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Biden Administration's Change to Mortgage Fees Explained

You may have seen in the news lately a policy change enacted by the Biden administration that would in effect charge homebuyers with good credit more to help those with lesser credit afford to buy a home. Well, it isn't quite that simple. Let's break it down.

Beginning May 1st, some homeowners started seeing higher fees on their new mortgages while other saw reduced or eliminated fees. These changes, aka loan level price adjustments, or LLPAs, aren't new. They've been around since 2008 when the Housing and Economic Recovery Act established the Federal Housing Finance Agency, FHFA, who was made responsible for oversight of the Federal National Mortgage Association (Fannie Mae) and the Federal Home Loan Mortgage Corporation (Freddie Mac).

If you don't know about Fannie Mae and Freddie Mac, they provide ready access to funds that banks and mortgage companies use to give mortgages. They buy the mortgages from the lenders so lenders have more money to lend for more mortgages. They then bundle those mortgages into mortgage-backed securities, MBSs, which are sold to investors. They also help to stabilize the mortgage market which protects the real estate market during times of financial turmoil.

These LLPA fees began after the housing bubble burst and Fannie Mae and Freddie Mac realized they were over-exposed to risk. So they decided to increase fees on conventional mortgages, but rather than increase across the board, they increased based on risk related traits such as credit score and loan-to-value ratio (LTV), etc. These fees are often paid in the form of higher interest rates and can change a borrower's interest rate by 1% or more.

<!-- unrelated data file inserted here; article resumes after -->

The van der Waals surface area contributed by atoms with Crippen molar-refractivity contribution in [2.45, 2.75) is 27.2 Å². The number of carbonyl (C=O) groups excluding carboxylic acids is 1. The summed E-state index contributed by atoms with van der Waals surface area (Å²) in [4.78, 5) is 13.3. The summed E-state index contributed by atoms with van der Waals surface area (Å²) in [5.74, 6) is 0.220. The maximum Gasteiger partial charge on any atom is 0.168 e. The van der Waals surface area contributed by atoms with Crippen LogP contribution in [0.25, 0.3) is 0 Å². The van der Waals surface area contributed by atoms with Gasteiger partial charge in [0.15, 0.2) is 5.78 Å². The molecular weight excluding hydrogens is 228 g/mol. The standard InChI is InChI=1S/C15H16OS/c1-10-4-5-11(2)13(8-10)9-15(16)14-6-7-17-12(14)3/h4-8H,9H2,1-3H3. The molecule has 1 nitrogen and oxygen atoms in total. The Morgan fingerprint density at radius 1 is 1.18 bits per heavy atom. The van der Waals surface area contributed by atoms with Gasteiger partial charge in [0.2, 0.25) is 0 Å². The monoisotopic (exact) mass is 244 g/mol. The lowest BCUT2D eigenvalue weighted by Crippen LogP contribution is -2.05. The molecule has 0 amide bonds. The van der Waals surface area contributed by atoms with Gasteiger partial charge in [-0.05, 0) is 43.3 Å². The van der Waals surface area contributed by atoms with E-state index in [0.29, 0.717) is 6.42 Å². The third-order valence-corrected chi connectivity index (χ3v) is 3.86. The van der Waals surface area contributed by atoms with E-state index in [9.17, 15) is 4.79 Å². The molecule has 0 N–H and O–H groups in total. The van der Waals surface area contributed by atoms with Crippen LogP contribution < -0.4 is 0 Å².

So what changed on May 1st? Loans affected by the new policy include conventional mortgages and refinances. This policy does not affect FHA, VA, or USDA loans. In hope of addressing housing affordability challenges, LLPA fees are now based on a new matrix which reduces fees for low credit score borrowers and those with lower down payments, while slightly increasing fees for buyers with good credit. Even with these adjustments, borrowers with more risk will still pay a higher rate than those with less risk. Do not think you'd be better off trying to get a mortgage with a low credit score. That's just not the case. Higher risk borrowers are still paying more for their loans than low risk borrowers. This change just made the gap smaller. These LLPAs are still assessed based on more than a dozen risk characteristics. Nearly every borrower is affected by at least one of these.

As you can see in the following chart, the fees you pay are still much less with higher credit scores.

It's only when we look at a chart showing the CHANGES in fees from the previous matrix that you see more benefit to borrowers with lower credit scores. Their fees improved over the past, but they did not improve over people with higher credit scores.

Just as before, if your goal is to pay the lowest possible interest rate for a mortgage, get your credit score as high as possible, pay off as much debt as possible, and put down as much down payment as you can afford. If you want to avoid paying these fees but have some of the risk characteristics, see if you can get an FHA, VA or USDA loan if possible. If you would like a referral to a fantastic mortgage lender, please give me a call.


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